Island of health. No, this is not an idyllic vacation spot, but rather what author Stephen Saldana suggests we create for ourselves and our family. We can’t control what “food” is present in the grocery store or on the route home, but we can control what food we bring into our “island” (home).
The problem is that not everyone in the family may want to hop on the island. What can you do when someone you care about doesn’t want to care about their health? Have you ever worried about someone else’s not so healthy behaviors?
There are proven psychological strategies for helping people through the lifestyle change process. Here is an excerpt from one of the chapters in “Sick and Tired, to Healthy and Inspired: 9 Steps to Prevent Lifestyle Related Diseases” that talks about strategies for change.
“Growth is painful. Change is painful. But, nothing is as painful as staying stuck where you do not belong.” N.R. Narayana Murthy
“Those who cannot change their minds, cannot change anything” George Bernard Shaw
Change is possible.
When you think that thought, what does the little voice inside your head say? Does it resist or deny?
Does it say yeah, right? Does it trigger your gut to clench?
Confidence is a key ingredient for change. Think about a person eyeing a bicycle, wanting to ride, but afraid to try. Will their fear keep them from learning to ride? How likely are they to fall?
The good news is that we have two ideal tools to help us develop the confidence for change: mindset and small steps.
First change your mind, then your habits.
Change feels like a nasty word for some people. They may have taken this program or that program in an attempt to lose weight, get fit, stop smoking, etc. They are disenchanted and ready to give up. Their confidence in their capacity to change is low. The good news is that their perceived failure was not their fault. It’s because the programs they tried didn’t give them the right strategies for their stage of the change process. Understanding the process of change can shift your belief that change is possible (I think I can), probable (I know I can), and permanent (I am). The right program trains your brain to make the right choices.
Psychology Professor James O. Prochaska and his coauthors, John C. Norcross and Carlo C. DiClemente, are gurus of change. In the Introduction to their book, Changing for Good: A Revolutionary Six-Stage Program for Overcoming Bad Habits and Moving Your Life Positively Forward, Prochaska tells of his motivation to discover why some people (like his father) who suffer from depression and alcoholism are unable to change (Prochaska, Norcross, Diclemente 2007). Prochaska,et al. note that people enrolled in brief programs designed to conquer smoking, weight, alcohol, or other problems are expected to take action and adopt healthier lifestyles immediately. If they fail to take or maintain action, the clients themselves are blamed for a lack of willpower or motivation. Prochaska, et al. began to consider that it was the model of behavior change that was inadequate, not the individuals who wanted to change.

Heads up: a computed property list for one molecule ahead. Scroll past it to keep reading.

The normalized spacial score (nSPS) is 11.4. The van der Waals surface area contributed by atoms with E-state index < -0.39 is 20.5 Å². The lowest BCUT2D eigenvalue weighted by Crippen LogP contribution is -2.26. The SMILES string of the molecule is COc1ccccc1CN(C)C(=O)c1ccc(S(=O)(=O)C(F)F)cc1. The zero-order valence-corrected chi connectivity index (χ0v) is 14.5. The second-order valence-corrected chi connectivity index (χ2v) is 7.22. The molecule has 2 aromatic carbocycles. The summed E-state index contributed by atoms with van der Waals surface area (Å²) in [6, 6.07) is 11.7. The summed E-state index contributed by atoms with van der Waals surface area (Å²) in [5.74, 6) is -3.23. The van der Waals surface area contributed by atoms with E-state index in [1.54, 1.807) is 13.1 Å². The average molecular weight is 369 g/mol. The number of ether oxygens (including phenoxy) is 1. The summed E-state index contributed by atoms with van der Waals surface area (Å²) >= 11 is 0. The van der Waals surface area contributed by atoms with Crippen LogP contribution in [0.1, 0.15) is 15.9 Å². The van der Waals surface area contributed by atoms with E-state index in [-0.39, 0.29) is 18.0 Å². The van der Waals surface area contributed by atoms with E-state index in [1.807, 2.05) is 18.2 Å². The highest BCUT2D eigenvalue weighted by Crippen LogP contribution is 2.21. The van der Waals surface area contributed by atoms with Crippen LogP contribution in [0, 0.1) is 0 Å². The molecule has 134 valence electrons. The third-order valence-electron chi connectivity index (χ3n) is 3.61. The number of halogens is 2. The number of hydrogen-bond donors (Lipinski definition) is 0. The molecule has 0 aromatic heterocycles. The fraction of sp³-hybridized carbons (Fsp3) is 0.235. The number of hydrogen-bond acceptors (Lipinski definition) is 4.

Prochaska and his colleagues discovered that people who succeeded in behavioral changes used a variety of coping skills at different stages of the process. They started out with no interest in changing and progressed to the point of taking action to change. Prochaska et al. indicate that, “The key to success is the appropriately timed use of a variety of coping skills.”
According to Prochaska, et al., “Too many people look for easy solutions in the wrong places. There are no magic pills or magic plans. People progress through the same stages of change whether they are overcoming problems with substance abuse, anxiety, depression, or weight control.” They say further, “Following the example set by successful self-changers, you can learn new skills, draw upon your inner strength, enhance your self-sufficiency, and avoid becoming dependent on others for solutions, thus building your self-confidence for the future.” In other words, yes, you can do it!
Some people benefit from guidance to move through the stages of change, so a support system is key. Also, I have found that people need to grant themselves the grace to realize that falling off the wagon is a learning experience and opportunity, not a failure. Guilt is a useless emotion when it comes to making changes. It stops us from moving forward or even sends us backward in our change process. We are designed to keep doing that which gives us rewards and makes us feel good; so learning, feeling proud, and feeling good physically helps us make change permanent.
I hope this gives you some ideas for yourself or your family. The book looks further at the proven psychological strategies needed at each stage of change, but the bottom line is that change IS possible for anyone, including you or your family members.
(“Sick and Tired, to Healthy and Inspired: 9 Steps to Prevent Lifestyle Related Diseases” is available on Amazon and at abbykurthnutrition.coach.)